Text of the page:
The data dilemma

24/09/2019 - 10:31


Upgrade your subscription to use this feature.

OPINION: The collection and use of our data is growing exponentially, despite most of us struggling to comprehend the tech shift taking place

The data dilemma
Calls are growing louder for data regulation and transparency about how it is collected and used. Photo: Stockphoto

OPINION: The collection and use of our data is growing exponentially, despite most of us struggling to comprehend the tech shift taking place

Data has been called the new oil.

Algorithms, big data and continual and increasingly detailed surveillance by our devices have become part of everyday life. 

At the same time, bolstered by incidents such as the Facebook and Cambridge Analytical scandal last year, consumers are increasingly demanding regulation and transparency about how their data is collected and used.

The value of data
To give a sense of the value of data, many investors are valuing the data generated by driverless cars more highly than the companies actually building those cars.

Since driverless cars require all sorts of sensors to function, they generate up to four terabytes of data per day, per vehicle, according to Intel.

The value of this data could be as high as $US750 billion a year by 2030, according to McKinsey in 2018.

Ethical data
In March of this year, the Australian Competition and Consumer Commission released its draft Consumer Data Right (CDR) rules.

These rules will first be implemented for the banking sector, and then will be brought in for energy and telecommunications, which presumably will also cover social media companies.

At the same time, there is an increasing demand by companies for ethical data certifications.

Similar to an organic or fair trade certification, a company with an ethical data certification can stand out by showing its customers that its data is being used responsibly.

Heather Krause, a data scientist and CEO of Datassist based in Toronto, is working to educate companies on responsible data use while also empowering consumers to be part of the conversation.

“I’ve been working with data as a data scientist for a long time,” Ms Krause said.

“Over the years, I’ve found myself increasingly uncomfortable with the way it’s used, taught, collected, and communicated.”

One of the key problems she flags is that, unlike doctors, nurses and engineers, there is currently no standard professional ethical certification for data scientists.

The reason these professions have such a certification is because they literally have people’s lives in their hands.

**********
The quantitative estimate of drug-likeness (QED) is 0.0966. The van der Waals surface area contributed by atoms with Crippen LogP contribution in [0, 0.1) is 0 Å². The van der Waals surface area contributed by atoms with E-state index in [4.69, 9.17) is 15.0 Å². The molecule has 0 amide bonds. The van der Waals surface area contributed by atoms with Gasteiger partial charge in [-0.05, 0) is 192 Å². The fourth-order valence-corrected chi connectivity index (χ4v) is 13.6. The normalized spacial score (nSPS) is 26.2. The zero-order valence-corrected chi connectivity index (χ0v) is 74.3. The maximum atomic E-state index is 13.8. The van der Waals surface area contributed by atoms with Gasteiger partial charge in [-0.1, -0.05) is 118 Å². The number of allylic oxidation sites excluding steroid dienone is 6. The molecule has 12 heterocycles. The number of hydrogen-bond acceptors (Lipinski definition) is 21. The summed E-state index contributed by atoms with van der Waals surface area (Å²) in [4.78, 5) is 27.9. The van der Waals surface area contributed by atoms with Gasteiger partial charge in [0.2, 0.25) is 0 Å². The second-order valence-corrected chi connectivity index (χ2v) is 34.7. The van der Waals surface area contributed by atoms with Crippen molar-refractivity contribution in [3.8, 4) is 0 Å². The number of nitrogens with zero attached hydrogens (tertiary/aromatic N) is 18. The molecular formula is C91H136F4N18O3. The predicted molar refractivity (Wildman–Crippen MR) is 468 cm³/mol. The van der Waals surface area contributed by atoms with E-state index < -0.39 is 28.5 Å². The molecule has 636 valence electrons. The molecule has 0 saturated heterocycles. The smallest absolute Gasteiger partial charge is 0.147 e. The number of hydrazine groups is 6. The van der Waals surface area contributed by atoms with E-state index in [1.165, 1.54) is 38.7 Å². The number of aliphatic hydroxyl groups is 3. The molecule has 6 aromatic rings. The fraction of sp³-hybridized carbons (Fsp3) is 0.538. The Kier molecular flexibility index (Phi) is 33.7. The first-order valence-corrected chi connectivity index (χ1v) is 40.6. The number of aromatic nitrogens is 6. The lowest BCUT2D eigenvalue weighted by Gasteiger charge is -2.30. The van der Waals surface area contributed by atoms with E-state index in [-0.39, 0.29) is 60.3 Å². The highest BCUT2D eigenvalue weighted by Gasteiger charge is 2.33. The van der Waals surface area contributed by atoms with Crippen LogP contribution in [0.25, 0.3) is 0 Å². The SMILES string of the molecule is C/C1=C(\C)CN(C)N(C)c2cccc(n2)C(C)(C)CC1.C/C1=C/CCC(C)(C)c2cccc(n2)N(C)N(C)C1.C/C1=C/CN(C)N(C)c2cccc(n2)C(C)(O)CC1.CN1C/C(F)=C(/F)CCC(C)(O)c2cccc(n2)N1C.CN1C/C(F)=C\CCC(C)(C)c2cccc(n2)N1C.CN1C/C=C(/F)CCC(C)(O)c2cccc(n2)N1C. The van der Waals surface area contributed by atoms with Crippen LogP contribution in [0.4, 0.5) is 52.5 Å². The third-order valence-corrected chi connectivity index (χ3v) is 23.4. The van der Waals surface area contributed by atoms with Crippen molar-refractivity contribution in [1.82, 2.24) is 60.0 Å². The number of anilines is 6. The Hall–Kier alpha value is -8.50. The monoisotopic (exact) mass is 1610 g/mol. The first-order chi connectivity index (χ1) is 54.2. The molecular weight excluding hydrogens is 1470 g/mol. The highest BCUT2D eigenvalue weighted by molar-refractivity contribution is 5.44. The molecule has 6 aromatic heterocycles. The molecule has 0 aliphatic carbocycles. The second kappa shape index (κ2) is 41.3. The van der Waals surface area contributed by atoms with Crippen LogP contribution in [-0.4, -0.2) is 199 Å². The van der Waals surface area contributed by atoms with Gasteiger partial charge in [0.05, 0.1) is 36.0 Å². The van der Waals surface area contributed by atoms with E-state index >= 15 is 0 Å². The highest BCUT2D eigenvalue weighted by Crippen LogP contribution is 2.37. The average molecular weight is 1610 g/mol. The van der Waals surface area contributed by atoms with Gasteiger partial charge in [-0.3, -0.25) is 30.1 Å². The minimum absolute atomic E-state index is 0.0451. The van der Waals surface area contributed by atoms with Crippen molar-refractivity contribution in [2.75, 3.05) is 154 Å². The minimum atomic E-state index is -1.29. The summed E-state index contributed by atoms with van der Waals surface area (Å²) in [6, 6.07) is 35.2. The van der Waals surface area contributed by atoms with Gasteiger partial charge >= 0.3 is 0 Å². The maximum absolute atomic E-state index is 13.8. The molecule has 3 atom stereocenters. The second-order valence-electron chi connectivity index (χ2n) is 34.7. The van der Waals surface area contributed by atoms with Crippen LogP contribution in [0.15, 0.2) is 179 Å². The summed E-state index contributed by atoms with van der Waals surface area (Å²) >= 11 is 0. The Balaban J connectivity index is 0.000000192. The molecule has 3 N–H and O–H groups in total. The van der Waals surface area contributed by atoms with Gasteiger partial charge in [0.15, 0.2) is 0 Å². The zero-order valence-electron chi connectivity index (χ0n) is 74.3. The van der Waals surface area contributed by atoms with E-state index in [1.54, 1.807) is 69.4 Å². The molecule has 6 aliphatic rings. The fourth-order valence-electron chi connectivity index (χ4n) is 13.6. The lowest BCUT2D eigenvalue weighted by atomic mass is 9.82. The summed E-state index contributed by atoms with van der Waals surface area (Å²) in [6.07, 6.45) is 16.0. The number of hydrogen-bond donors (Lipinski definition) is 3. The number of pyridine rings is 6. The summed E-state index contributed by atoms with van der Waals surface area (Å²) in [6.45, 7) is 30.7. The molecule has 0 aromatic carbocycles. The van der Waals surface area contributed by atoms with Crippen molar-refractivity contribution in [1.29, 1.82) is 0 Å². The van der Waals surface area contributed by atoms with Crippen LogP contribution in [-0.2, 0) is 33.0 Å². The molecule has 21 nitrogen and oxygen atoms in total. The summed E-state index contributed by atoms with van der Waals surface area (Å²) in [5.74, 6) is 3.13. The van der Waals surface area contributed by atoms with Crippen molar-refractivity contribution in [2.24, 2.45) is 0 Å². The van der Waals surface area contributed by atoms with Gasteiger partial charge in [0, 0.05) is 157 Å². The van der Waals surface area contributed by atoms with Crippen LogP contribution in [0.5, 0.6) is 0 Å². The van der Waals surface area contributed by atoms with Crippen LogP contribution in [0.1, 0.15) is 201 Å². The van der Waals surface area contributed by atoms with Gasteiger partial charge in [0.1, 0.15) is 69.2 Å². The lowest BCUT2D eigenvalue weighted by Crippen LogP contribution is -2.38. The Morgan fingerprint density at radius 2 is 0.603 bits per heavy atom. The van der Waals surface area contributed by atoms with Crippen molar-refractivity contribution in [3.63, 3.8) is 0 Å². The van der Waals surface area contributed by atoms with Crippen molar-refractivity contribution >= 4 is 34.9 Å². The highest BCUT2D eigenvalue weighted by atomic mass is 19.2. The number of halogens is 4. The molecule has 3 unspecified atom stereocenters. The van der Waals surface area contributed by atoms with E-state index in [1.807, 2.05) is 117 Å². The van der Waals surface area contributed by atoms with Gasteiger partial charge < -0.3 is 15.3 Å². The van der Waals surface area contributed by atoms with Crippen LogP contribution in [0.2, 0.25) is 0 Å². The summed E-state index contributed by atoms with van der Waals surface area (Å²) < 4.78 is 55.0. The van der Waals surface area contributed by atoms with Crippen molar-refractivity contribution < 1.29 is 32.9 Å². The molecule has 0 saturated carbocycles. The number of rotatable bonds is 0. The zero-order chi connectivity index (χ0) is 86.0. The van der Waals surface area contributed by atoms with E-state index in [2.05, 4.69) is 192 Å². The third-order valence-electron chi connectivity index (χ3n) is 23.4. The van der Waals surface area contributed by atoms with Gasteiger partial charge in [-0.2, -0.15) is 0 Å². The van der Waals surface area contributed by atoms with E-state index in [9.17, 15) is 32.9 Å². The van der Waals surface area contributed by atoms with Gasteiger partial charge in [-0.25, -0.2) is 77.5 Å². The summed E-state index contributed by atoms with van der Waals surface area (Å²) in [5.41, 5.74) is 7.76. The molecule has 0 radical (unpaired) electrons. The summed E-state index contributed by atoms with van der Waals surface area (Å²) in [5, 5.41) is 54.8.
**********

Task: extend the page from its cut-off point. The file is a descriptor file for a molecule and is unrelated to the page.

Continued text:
“They [doctors etc] have to be certified on a regular basis, but the data science profession is still the Wild West,” Ms Krause said.

“And yet the decisions that data scientists are making are often just as directly related to life and death.”

Data and democracy

Consider the recently released documentary The Great Hack, which documents the impact Facebook and Cambridge Analytica have had on democracy, including playing a key part in the election of Donald Trump and the decision of UK citizens to leave the EU.

Based on information revealed by former Cambridge Analytica business development director Brittney Kaiser, the film documents how utilising a combination of key data sets and algorithms enabled the company to influence voters in order to win elections for the company’s clients.

The film raises serious questions about if we can ever have a fair election ever again.

Along with data collection and influencing behaviours, another issue is the perceived objectivity of algorithms.

These are the algorithms that can also be used to make decisions that can have massive impacts on people’s lives, such as getting paroled or getting access to health or life insurance.

“The ‘capital S’ part of data ‘Science’ offers the impression the numbers we work with are objective, without bias.” Ms Krause said.

“That ‘evidence’ that is created by algorithms and models is neutral and free from much of the racism, sexism, and general bias that humans have.”

And a number of cases are already showing that biases are already being baked into algorithms, intentionally or otherwise.

“Inequity and bias in data science are everywhere,” Ms Krause said.

A perhaps better-known example is back in 2015 when image recognition algorithms in Google Photos were misclassifying black people as gorillas.

The accidental racism in the software was simply a result of the fact that overwhelming majority of people working on the product were white, and unthinkingly created the product to work best only for other white people.

Data education
For Ms Krause, the solution is not just ethical data certifications for data professionals, but also education so that everyday citizens can be part of a conversation that would otherwise be inaccessible due to the jargon and technical knowledge required.

The ongoing challenge will continue to be keeping up with the ever-increasing pace of change.


Subscription Options